Monday, July 29, 2013

Feast On Our Cume

For the most part when buyers look at radio they lean on the average persons and rating point numbers.  The main currency revolves around 'how many people will hear the commercial.' But, no one goes into a marketing program on radio buying just one commercial.  You wouldn't walk into a casino and take the $2,000 dollars you were going to spend and put it all on one number.

Radio has sold itself in the advertising world by often leaving our best player on the bench for the whole game.  That player is our CUME.  The total sum of the audience that listens to the station sometime over the rating period.   Back in the diary days we'd see a Cume number that was made up of an average of the audience we collected over an average week during the survey period.   Usually it was a pretty big number showing a couple of stations maybe reaching 25% of their total market population.

Of course that number came from people remembering to write down the stations they listened to and how long they listened.  Now that we have the people meter in the field we can see how wrong the 'recalled numbers' from the audience are compared to their real behavior.   It the world of Cume it looks like the diary method caught around 55-65% of the actual Cume numbers for most stations.  If you look at a market leading station like WDVE in Pittsburgh in the Diary days it was usually around 450,000 for the cume - reaching a little under 25% of the market which is just over 2 million.  In a PPM world WDVE is often 200,000 higher in the Cume numbers with over 600,000 listeners.   In fact we usually see 3-4 stations that are above 600,000 in cume in this market each of them reaching around 30-33% of the market.  If you segment the market to Women or Men or Younger and Older you can easily reach 50-60% of the market for that demo just by picking the leading station.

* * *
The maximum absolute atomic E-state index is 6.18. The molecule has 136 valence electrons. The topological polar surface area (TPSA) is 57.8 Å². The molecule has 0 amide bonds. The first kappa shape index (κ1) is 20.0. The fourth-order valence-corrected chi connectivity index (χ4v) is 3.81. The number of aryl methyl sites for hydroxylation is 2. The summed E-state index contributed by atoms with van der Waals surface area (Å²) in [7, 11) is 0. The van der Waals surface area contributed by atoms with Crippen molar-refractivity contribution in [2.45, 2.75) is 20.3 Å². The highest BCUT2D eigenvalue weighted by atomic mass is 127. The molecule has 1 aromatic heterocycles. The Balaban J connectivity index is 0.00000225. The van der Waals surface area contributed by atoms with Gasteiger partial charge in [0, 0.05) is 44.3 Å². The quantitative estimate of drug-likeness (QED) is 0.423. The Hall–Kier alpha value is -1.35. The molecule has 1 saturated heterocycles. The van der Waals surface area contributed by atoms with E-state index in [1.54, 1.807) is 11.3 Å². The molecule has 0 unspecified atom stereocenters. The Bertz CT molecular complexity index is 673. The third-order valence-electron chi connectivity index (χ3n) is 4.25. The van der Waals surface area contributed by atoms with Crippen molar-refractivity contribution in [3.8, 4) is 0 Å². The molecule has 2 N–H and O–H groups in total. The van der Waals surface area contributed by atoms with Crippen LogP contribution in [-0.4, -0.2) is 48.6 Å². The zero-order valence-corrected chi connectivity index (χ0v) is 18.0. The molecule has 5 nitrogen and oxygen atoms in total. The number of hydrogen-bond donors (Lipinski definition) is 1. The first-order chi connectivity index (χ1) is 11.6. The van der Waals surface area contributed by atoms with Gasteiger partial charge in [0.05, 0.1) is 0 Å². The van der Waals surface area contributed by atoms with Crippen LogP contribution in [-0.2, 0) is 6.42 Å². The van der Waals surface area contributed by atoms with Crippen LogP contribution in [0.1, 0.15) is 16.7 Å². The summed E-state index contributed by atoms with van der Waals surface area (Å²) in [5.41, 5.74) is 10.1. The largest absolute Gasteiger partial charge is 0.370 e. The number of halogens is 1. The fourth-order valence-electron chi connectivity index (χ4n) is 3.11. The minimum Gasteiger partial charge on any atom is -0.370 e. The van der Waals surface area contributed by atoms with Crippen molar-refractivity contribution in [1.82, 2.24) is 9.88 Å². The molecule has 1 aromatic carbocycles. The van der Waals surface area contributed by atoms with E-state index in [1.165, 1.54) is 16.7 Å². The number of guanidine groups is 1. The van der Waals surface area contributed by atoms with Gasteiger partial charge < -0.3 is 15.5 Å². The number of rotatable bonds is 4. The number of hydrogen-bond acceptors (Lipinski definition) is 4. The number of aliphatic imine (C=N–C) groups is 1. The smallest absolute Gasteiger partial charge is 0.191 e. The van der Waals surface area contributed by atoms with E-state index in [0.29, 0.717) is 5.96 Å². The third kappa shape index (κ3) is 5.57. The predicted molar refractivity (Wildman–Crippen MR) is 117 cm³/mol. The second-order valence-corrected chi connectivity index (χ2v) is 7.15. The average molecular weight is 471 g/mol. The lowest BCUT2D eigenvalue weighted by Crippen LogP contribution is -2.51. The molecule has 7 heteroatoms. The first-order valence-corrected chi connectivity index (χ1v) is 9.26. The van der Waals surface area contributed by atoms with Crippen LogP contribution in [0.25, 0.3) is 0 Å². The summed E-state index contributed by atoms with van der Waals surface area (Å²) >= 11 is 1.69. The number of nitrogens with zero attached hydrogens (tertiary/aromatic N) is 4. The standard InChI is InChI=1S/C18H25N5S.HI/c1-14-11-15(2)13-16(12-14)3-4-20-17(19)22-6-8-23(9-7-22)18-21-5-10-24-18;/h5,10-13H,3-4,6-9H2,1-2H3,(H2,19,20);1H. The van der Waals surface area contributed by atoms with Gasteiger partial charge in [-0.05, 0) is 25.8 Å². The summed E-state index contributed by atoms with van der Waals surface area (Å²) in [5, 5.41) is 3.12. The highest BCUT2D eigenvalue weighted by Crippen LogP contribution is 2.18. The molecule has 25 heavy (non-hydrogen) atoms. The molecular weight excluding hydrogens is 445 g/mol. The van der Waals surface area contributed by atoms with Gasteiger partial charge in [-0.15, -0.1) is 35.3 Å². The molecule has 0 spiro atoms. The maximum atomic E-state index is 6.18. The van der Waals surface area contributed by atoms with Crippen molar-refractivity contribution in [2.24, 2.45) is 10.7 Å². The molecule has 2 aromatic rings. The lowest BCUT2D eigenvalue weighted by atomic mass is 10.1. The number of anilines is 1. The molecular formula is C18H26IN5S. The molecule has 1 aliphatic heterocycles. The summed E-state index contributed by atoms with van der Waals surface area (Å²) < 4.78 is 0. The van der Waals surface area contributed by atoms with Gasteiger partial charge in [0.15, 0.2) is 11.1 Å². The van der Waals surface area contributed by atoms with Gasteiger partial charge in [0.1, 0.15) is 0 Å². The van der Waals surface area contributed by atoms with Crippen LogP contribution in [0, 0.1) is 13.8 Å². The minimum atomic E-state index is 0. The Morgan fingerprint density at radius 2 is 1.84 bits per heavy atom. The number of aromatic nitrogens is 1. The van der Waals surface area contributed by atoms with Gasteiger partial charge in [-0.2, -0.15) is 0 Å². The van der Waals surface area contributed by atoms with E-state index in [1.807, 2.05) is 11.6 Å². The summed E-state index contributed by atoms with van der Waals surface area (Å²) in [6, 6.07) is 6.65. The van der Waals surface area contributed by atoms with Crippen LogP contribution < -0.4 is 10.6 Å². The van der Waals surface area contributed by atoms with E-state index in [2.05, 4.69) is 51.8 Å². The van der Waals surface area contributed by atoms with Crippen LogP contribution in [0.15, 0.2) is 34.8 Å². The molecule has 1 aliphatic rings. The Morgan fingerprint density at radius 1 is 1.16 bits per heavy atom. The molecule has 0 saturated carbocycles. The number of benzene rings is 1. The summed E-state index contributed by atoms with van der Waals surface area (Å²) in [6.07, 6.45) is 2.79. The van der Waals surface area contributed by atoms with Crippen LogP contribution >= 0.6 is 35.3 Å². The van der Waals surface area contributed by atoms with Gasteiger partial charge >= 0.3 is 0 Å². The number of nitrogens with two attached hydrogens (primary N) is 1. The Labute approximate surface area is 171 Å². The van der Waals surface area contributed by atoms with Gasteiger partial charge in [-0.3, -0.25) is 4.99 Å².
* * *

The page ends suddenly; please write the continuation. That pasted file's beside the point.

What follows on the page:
When you look at all the marketing options for a product today there are really very few options where you can really 'reach the market' with a vehicle.  Yes you have TV as a big reach contender but when you have only 4-6 local channels and they compete on the same cable box with 400 other channels and a DVR the reach of the media falls back.  Radio's reach is also very consistent with over 90% of the market using the media every week for decades upon decades of data.

For years we've put Cume in the backseat.  But we still sell radio and any other media with the goal of reaching the biggest share of the market possible.  When we look at a You Tube video campaign - the first number that matters is the 'total views'.   The fact that Jeff Gordon's Pepsi Test Drive video spoof is over 38 million views is the number that really counts and the one that the Pepsi guys are toasting over.

The problem is that we've really never had a reliable Cume number to sell with.  The averages that often made up our Cume in the diary books are now proven to be way under estimating the real Cume.  And since most campaigns run more than just on 'average' week any average week cume number is also way underestimating the real cume audience that the 2-3 week campaign could have reached.  It's also like guessing how many stars in the sky tonight - it depends on how many you can see, and our vision is limited.